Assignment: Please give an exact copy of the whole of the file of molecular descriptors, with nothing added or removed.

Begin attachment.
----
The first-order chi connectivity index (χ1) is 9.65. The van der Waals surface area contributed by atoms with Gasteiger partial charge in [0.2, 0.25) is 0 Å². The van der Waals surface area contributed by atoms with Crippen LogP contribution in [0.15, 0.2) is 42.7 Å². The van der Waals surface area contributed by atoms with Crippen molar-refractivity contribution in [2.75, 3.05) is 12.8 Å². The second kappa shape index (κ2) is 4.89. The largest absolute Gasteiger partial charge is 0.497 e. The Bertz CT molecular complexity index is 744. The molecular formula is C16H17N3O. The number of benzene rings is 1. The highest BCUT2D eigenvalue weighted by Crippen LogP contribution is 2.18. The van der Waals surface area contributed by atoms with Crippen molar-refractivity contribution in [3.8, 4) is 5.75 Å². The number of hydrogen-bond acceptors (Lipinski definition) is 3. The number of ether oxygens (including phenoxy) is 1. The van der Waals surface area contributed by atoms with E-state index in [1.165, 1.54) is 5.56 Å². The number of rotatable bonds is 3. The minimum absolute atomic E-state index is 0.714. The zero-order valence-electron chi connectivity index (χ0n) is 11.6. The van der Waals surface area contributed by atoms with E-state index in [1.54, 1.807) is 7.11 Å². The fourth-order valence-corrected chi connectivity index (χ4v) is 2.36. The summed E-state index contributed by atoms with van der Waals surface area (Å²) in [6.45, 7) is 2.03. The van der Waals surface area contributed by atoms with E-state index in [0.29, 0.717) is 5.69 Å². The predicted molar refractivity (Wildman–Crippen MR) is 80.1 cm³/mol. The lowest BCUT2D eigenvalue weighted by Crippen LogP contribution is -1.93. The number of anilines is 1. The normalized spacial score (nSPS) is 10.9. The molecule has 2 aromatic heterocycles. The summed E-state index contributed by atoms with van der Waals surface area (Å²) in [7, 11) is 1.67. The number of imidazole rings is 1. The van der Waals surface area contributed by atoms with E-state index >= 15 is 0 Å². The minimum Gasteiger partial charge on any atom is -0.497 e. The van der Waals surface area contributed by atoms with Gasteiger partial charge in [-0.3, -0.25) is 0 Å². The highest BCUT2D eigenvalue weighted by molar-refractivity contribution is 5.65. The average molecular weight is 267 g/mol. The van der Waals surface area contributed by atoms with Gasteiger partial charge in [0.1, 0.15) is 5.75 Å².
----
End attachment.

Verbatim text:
The first-order chi connectivity index (χ1) is 9.65. The van der Waals surface area contributed by atoms with Gasteiger partial charge in [0.2, 0.25) is 0 Å². The van der Waals surface area contributed by atoms with Crippen LogP contribution in [0.15, 0.2) is 42.7 Å². The van der Waals surface area contributed by atoms with Crippen molar-refractivity contribution in [2.75, 3.05) is 12.8 Å². The second kappa shape index (κ2) is 4.89. The largest absolute Gasteiger partial charge is 0.497 e. The Bertz CT molecular complexity index is 744. The molecular formula is C16H17N3O. The number of benzene rings is 1. The highest BCUT2D eigenvalue weighted by Crippen LogP contribution is 2.18. The van der Waals surface area contributed by atoms with Crippen molar-refractivity contribution in [3.8, 4) is 5.75 Å². The number of hydrogen-bond acceptors (Lipinski definition) is 3. The number of ether oxygens (including phenoxy) is 1. The van der Waals surface area contributed by atoms with E-state index in [1.165, 1.54) is 5.56 Å². The number of rotatable bonds is 3. The minimum absolute atomic E-state index is 0.714. The zero-order valence-electron chi connectivity index (χ0n) is 11.6. The van der Waals surface area contributed by atoms with E-state index in [1.54, 1.807) is 7.11 Å². The fourth-order valence-corrected chi connectivity index (χ4v) is 2.36. The summed E-state index contributed by atoms with van der Waals surface area (Å²) in [6.45, 7) is 2.03. The van der Waals surface area contributed by atoms with E-state index in [0.29, 0.717) is 5.69 Å². The predicted molar refractivity (Wildman–Crippen MR) is 80.1 cm³/mol. The lowest BCUT2D eigenvalue weighted by Crippen LogP contribution is -1.93. The number of anilines is 1. The normalized spacial score (nSPS) is 10.9. The molecule has 2 aromatic heterocycles. The summed E-state index contributed by atoms with van der Waals surface area (Å²) in [7, 11) is 1.67. The number of imidazole rings is 1. The van der Waals surface area contributed by atoms with E-state index >= 15 is 0 Å². The minimum Gasteiger partial charge on any atom is -0.497 e. The van der Waals surface area contributed by atoms with Gasteiger partial charge in [-0.3, -0.25) is 0 Å². The highest BCUT2D eigenvalue weighted by molar-refractivity contribution is 5.65. The average molecular weight is 267 g/mol. The van der Waals surface area contributed by atoms with Gasteiger partial charge in [0.1, 0.15) is 5.75 Å².